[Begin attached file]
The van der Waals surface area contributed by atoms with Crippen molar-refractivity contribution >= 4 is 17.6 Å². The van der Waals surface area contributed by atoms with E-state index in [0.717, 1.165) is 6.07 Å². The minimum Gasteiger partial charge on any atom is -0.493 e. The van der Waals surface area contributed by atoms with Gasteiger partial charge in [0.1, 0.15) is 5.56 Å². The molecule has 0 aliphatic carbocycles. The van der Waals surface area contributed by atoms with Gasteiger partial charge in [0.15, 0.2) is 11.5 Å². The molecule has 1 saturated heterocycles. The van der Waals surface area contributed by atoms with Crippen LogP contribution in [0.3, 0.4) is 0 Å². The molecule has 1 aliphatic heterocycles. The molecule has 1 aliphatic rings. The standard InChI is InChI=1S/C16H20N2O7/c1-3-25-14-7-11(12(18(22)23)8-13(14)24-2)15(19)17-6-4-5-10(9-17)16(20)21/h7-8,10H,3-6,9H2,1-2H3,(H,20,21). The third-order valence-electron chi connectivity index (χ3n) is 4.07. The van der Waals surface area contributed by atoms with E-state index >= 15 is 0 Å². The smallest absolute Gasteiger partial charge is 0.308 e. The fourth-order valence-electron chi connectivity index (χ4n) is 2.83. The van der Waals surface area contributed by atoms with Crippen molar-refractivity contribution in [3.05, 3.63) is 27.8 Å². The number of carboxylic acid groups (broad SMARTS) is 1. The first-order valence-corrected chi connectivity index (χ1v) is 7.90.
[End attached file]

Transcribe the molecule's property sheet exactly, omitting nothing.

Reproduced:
The van der Waals surface area contributed by atoms with Crippen molar-refractivity contribution >= 4 is 17.6 Å². The van der Waals surface area contributed by atoms with E-state index in [0.717, 1.165) is 6.07 Å². The minimum Gasteiger partial charge on any atom is -0.493 e. The van der Waals surface area contributed by atoms with Gasteiger partial charge in [0.1, 0.15) is 5.56 Å². The molecule has 0 aliphatic carbocycles. The van der Waals surface area contributed by atoms with Gasteiger partial charge in [0.15, 0.2) is 11.5 Å². The molecule has 1 saturated heterocycles. The van der Waals surface area contributed by atoms with Crippen LogP contribution in [0.3, 0.4) is 0 Å². The molecule has 1 aliphatic heterocycles. The molecule has 1 aliphatic rings. The standard InChI is InChI=1S/C16H20N2O7/c1-3-25-14-7-11(12(18(22)23)8-13(14)24-2)15(19)17-6-4-5-10(9-17)16(20)21/h7-8,10H,3-6,9H2,1-2H3,(H,20,21). The third-order valence-electron chi connectivity index (χ3n) is 4.07. The van der Waals surface area contributed by atoms with E-state index >= 15 is 0 Å². The smallest absolute Gasteiger partial charge is 0.308 e. The fourth-order valence-electron chi connectivity index (χ4n) is 2.83. The van der Waals surface area contributed by atoms with Crippen molar-refractivity contribution in [3.05, 3.63) is 27.8 Å². The number of carboxylic acid groups (broad SMARTS) is 1. The first-order valence-corrected chi connectivity index (χ1v) is 7.90.